Ginny was enraptured the moment she stepped foot in Sibiu, with its tiny streets and centuries-old architecture, all set against a mountainous backdrop. This time, it was she who led Eric around, so excited was she to discover the hidden delights of Sibiu’s nooks and crannies.

She pulled up short in front of a tiny shop. “Oh, baklava! Let’s get some!” They entered the charming shop, and Ginny devoured everything with her eyes. As she bit into her second honeyed-buttery nut-filled baklava, the large man behind the counter grinned at her.

“You are visiting?” he asked in broken English.

When they nodded, mouths full of treats, he asked, “You have time, a little?”

They looked at each other and shrugged. “Yeah we have time.”

The man beamed. “Then you go to Sibiel. Come, I show.”

They assumed he meant he would point the direction to some shop or another, but to their surprise he shut off the lights, locked up his shop, flipped the closed sign and brought them around to an old beige Trabant that looked like it had died seven years ago.

Ginny laughed. She was game for anything. They squeezed into the tiny car, prayed and cajoled together until the engine turned and cheered when it did. The shopkeeper drove them through the town, talking to them the whole while, but in a mixture of Romanian and something that might have been English but that neither could understand. Ginny was in too good a mood to care. She smiled and nodded in all the right places and the shopkeeper drove on.

They took the highway a few kilometers out of town and when Ginny saw Sibiel, it took her breath away. It was a tiny traditional town. With hill bound streams and horses, it looked untouched by time.

“That’s Sibiel?” she pointed and the shopkeeper nodded excitedly.

“Sibiel, yes!”

He pulled up beside a tavern and showed them inside. He spoke a few words with the bartender, who promptly sat them down and began plying them with beer, minced meat rolls, stewed cabbage, baked eggplant with garlic, and an assortment of sausages and cheese.

Eric laughed, “I guess we’re eating, then.” The shopkeeper turned to go back to his shop and he smiled and waved as they thanked him profusely.

But soon there was a commotion in the bar. A large group of chattering people entered the tavern, some in plain clothes, some in brightly colored traditional costumes. The women in traditional wear were bedecked with long flowing multi-colored skirts and shirts with long flowing sleeves. Coins and beads adorned their heads and belts. Several men carried musical instruments.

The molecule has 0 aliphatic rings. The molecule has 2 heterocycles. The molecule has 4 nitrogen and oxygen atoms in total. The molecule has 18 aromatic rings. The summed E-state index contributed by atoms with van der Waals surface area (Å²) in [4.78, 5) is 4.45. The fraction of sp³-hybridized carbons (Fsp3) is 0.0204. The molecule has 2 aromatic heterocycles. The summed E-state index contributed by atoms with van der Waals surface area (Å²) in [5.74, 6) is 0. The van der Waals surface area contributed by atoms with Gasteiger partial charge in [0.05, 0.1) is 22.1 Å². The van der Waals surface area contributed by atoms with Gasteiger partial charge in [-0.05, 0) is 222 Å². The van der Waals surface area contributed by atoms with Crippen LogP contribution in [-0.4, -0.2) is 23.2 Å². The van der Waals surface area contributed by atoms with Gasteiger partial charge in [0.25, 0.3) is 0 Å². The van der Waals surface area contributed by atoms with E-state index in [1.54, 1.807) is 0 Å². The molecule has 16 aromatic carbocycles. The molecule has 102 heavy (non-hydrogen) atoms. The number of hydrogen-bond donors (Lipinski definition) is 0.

“I think they’re Roma gypsies,” said Eric.

“Gypsies? Really? Wow,” breathed Ginny.

“Looks like a party.”

Indeed, there was a sense of festivity in the air. The gypsies filled up on food and beer, then they encouraged everyone to follow them outside.

The musicians set up in a semi-circle, tuning their bagpipes, horns, lutes, flutes, and violins, and within minutes, the air was filled with a fast-paced, sprightly song and men and women alike began dancing.

Ginny and Eric watched from a ways off, but slowly inched their way closer and closer, through all the different songs. When an older man stood up and began to sing a bluesy ballad to a woman who appeared to be his wife, Ginny was drawn in until she found herself standing amongst the gypsies, with tears in her eyes. The ballad was so moving, everyone stood totally silent until the song ended. There was a moment of complete silence, then everyone broke into a cheer. A lively tune picked up and soon everyone started to join in, linking arms in a circle, with hands on each other’s shoulder.

Ginny gasped when a lady beside her grabbed her arm and pulled her in. Bewildered and totally wrong-footed, Ginny had no idea how to join the dance, but she followed as best as she could. When she gained enough courage to look up from her feet, she found a circle of warm, welcoming faces smiling at her. She looked around for Eric, and when they caught each other’s eye, she beamed.

After the song ended, she popped down beside Eric, flushed and grinning. “I just danced with gypsies.”

He laughed a deep-throated laugh, “You sure did, Red.”

She shoulder bumped him, but was nothing but delighted watching the rest of the festivities before they turned to walk back to Sibiu. The walk took about three-quarters of an hour, and Ginny felt wonderfully refreshed when they got back to town.

“Let’s stay here forever,” she said, as they wandered back into Sibiu.

Eric laughed. “I can’t stay forever, but I can stay a week before I really do need to get over to St. Petersburg.”

“All right, a week then.” Ginny laughed, but she felt a twinge of sadness at the thought of leaving Romania. “Hey, wait a minute. Look at this place.”

She stopped in front of a short wrought-iron gate covered in vines of something that had withered. She pushed at the gate. It squeaked a little, then gave way. A small path lead up through a tiny, dilapidated garden with a little, empty bird bath, to a tall, two-storied cottage with a thatch-like roof. The walls were white, with ivy leaves painted along the side. The front door was rose colored over a mint-green stoop. A stained glass window marked the top of the entryway.